Top 10 Tips for Beginners in PokemonSince Diamond and Pearl remakes got announced (FINALLY), I predict that beginners will play this. Here's a couple tips for you guys (also feel free to add more if you like). Oh yeah, and this just doesn't go for the remakes. This goes for all the Pokemon games so pika pika.
You should also prioritize your master ball on legendaries with factors that makes them harder to capture. For example, keeping your master ball for an electric type might not be a bad idea since electric types are immune to paralysis status which is a useful status for capture.
Seriously! Don't miss on shinies. I only caught like 6 shinies in my life, and two of them are the red gyarados, and the shiny Metagross of ORAS.
To show you the usefulness of moves of different types, let's take Conkeldurr as an example. It is a fighting type so you might want to only give fighting type moves for STAB. However, that leaves you vulnerable to psychic, ghost, flying, and fairy types. That's why instead of four fighting type moves it is better to have only one fighting type move, and have knock off to deal super effective damage against ghost and psychic type, ice punch for flying types, and poison jab for fairy types. There are some cases however where you might want to use two moves of the same type, but that serves different purpose. To go back on Conkeldurr, I can for example have Drain Punch as my main way to deal damage, as well as recover, and Mach Punch in case the opponent is at low HP, and I need to go first on the next turn.
Of course, if you are playing any games from Sun and Moon and onwards (until they may or may not bring them back in the Sinnoh remakes, cause who knows?), HMs are not a thing anymore, so you don't have to worry about that. However, in the games where HMs are a thing, I recommend you using an HM slave, which is basically a pokemon that exist in your party only to use HM. For example, in ORAS, I used a Slaking who learned Strength, cut, nature power, and rock smash. It was surprisingly useful in moments where I had to use it in battle, but its main purpose was to use those HMs to make me progress through the game. The reason why I recommend you to do this, is because HMs are often not very good to use in battles, even in a playthrough (Surf and Fly being exceptions). And you can't make your pokemon forget about those moves until you find a NPC that makes you forget those moves, or in the case of older games, you are stuck with those moves forever.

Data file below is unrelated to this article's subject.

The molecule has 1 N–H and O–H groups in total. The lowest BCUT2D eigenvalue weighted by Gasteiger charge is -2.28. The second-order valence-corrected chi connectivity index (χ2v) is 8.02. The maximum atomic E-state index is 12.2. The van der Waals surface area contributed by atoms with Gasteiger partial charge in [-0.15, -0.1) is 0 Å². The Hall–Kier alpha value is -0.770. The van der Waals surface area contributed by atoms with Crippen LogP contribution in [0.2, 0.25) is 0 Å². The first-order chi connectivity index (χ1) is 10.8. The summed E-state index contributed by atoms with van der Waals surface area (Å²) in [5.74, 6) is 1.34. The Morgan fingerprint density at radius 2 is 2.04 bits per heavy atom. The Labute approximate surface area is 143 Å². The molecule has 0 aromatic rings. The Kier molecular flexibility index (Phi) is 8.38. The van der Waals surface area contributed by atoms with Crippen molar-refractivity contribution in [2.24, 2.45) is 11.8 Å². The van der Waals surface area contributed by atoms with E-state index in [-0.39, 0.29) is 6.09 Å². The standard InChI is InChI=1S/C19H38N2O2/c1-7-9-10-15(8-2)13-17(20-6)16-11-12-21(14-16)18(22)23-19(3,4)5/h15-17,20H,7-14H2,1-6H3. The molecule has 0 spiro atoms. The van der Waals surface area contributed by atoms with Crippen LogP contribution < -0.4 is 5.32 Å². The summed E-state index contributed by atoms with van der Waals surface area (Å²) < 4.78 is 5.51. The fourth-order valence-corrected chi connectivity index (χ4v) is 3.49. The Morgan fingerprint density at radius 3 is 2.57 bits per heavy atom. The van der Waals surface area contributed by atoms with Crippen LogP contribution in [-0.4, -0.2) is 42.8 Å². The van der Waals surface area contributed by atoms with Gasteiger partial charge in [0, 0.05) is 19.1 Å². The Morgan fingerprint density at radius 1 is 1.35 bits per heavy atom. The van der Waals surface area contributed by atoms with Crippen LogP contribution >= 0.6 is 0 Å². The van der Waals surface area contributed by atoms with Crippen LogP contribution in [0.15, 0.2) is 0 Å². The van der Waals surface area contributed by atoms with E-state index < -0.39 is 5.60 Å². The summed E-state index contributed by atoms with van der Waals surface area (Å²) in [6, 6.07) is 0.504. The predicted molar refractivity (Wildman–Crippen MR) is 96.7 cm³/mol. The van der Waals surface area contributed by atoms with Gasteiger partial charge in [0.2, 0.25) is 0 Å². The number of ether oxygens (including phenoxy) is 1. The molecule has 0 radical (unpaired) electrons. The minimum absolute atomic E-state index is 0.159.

You pretty much should train your pokemon equally to have your stats well spread. It not only makes the game easier since you are not reliant on only one pokemon, but also, it is just more fun if you ask to me. I mean having a full team of 6 and learning how to use each of them in the situations they are strong, is way more fun than just playing one pokemon through the whole game. At least in my opinion.
You can do that if you want a challenge or just want to have fun, and in fact, with double types, you might do something cool with your team, but if you want to be the strongest as possible in your playthrough, let's just say this is not optimal, and you better try not having more than two or three pokemon of the same type, for covering the whole type chart.
In other words, learn your type chart. Don't use ground type attack on a flying type. It's a bad idea. This is useful for both playthroughs, and especially competitive play.
When I was younger, I thought status moves, which are the moves that makes no direct damage, were bad, because I didn't see the point of not directly attacking. However, I now know, and want to let you guys know that those moves can legit be some of the most useful moves ever. Poisoning the opponent is super useful on the long term, burning your opponent with Will O Wisp makes physical attacker hit way less hard than usual, paralyzing an opponent makes the opponent way slower, on top of preventing the opponent from attacking, boosting moves like swords dance or dragon dance raises your stats, allowing you to sweep your opponent, etc. Status moves can be very useful in playthroughs (status moves actually make the unfamous Whitney and her Miltank much easier to beat), and even more in competitive, where they are so common that Taunt, a move that prevents the opponent from using status moves, is considered a very good move. So yeah, don't underestimate those moves.
You should always consider the stats of the pokemon you use in order to choose the move it learns. The most obvious thing to look at are the offensive stats. Let's take Salazzle for example. This is a pokemon with a much higher special attack, than physical attack, therefore, sludge bomb, a special move, is a way better move for it than poison jab, a physical move. However, you might wanna look at the defensive stats, and speed stats as well. For example, Close Combat is a fighting type move with very high power, but lowers the defenses of the user, therefore a pokemon like Infernape, who is really fast, but has low defenses, which therefore relies on outspeeding his opponent and killing them in one hit to prevent them from killing him, is good with that move. However, a more defensive fighting type, like Conkeldurr might, who is slow, but can tank a lot of hits, might prefer Drain Punch, which has a lower power, but has no drawback, and even gives you more HP back.
It is utterly miserable when you work super hard, such as gaining badges and evolving your pokemon and then you forget to save. The fact that you have to redo everything alone is a pain and even more so if you caught a legendary, beat the champion or found a shiny pokemon just makes it more frustrating.